https://www.healthcentral.com/condition/ulcerative-colitis-symptoms
Ulcerative ColitisUC Symptoms

Let's Talk About the Signs and Symptoms of Ulcerative Colitis

And if we're talking UC, that means talking about poop, people. But ulcerative colitis isn't only a GI problem. It's a chronic disease that can manifest in all sorts of ways. These are UC symptoms to watch for.

    Our Pro PanelUlcerative Colitis Symptoms

    We went to some of the nation's top UC experts to bring you the most scientific and up-to-date information possible.

    Aline J Charabaty Pishvaian

    Aline Charabaty Pishvaian, M.D.Director of the Inflammatory Bowel Disease Center

    Sibley Memorial Hospital
    Washington, D.C.
    Jason Schairer MD

    Jason Schairer, M.D.Senior Staff Gastroenterologist

    Henry Ford Inflammatory Bowel Disease Center
    Detroit
    Megan Elizabeth Riehl. PsyD.

    Megan Elizabeth Riehl, Psy.D.Clinical Health Psychologist

    University of Michigan
    Ann Arbor, Michigan

    Frequently Asked QuestionsUC Signs & Symptoms

    What are the most common symptoms of ulcerative colitis?

    While everyone’s UC symptoms will vary, the most common include blood in your stool and frequent diarrhea (like four or more times a day). Many people also experience abdominal pain.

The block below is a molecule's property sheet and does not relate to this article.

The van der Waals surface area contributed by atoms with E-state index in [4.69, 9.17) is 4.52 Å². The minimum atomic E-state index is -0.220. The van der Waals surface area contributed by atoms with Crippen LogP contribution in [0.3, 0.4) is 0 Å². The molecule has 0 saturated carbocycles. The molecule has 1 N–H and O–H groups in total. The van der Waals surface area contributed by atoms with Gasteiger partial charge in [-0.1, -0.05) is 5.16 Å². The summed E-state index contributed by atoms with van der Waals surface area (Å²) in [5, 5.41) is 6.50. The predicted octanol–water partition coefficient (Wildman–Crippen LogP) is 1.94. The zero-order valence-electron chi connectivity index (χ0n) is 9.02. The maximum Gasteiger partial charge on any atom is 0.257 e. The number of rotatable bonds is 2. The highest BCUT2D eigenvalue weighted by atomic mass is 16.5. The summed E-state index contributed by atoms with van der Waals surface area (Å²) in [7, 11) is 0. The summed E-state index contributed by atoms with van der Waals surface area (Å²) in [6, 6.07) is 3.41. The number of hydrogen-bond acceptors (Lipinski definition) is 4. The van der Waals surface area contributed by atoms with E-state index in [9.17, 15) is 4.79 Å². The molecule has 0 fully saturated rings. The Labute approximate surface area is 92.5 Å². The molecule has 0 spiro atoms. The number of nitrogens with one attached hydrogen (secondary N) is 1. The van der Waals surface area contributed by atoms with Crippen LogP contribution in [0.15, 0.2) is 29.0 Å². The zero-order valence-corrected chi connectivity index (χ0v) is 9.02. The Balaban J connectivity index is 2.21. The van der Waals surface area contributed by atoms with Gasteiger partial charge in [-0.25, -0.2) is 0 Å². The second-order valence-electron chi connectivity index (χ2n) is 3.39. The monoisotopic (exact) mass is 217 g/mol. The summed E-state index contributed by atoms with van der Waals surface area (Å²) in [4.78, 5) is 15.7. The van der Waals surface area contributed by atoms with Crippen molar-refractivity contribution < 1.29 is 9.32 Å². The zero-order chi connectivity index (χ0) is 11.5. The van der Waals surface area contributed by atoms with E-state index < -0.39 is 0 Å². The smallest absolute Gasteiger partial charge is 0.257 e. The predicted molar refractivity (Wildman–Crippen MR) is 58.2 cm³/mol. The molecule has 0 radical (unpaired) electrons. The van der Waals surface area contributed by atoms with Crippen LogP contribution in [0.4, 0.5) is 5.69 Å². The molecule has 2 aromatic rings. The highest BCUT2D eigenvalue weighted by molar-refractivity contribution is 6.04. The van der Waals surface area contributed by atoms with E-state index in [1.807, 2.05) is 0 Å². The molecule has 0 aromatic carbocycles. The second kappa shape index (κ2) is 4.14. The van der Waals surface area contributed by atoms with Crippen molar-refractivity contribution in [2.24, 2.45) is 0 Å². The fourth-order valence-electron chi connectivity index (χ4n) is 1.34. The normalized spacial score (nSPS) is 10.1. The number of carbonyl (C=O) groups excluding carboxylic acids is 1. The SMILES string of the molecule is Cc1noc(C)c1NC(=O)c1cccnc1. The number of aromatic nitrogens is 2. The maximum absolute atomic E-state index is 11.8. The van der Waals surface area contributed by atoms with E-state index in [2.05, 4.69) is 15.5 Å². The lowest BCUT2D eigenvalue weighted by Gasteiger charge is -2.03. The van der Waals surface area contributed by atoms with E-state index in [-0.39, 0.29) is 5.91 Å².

How can UC affect the rest of my body?

    UC is an autoimmune condition that causes systemic inflammation. So while the symptoms may be mostly GI-focused, the effects can ripple from head to toe. You might experience fatigue, flu-like symptoms, achy joints, and problems with your skin and eyes.

    How do ulcerative colitis and Crohn’s disease symptoms differ?

    UC and Crohn’s have many similar symptoms, so it’s not really possible to tell them apart from those alone. Diagnosis involves tests to look inside the GI tract to see what's going on. UC generally affects only the colon and/rectum while Crohn's can impact any part of the GI system.

    Are there different types of ulcerative colitis?

    Your doctor may diagnose you with a specific type of UC based on what part of the rectum and colon are affected. These can include ulcerative proctitis, left-sided colitis, and extensive colitis. Each of these subtypes can have slightly different symptoms.

    Lara DeSanto

    Lara DeSanto

    @laradesanto

    Lara DeSanto is a former editor of HealthCentral, where she regularly covered digestive health, sexual health, and cancer. She's now a frequent contributor to the site.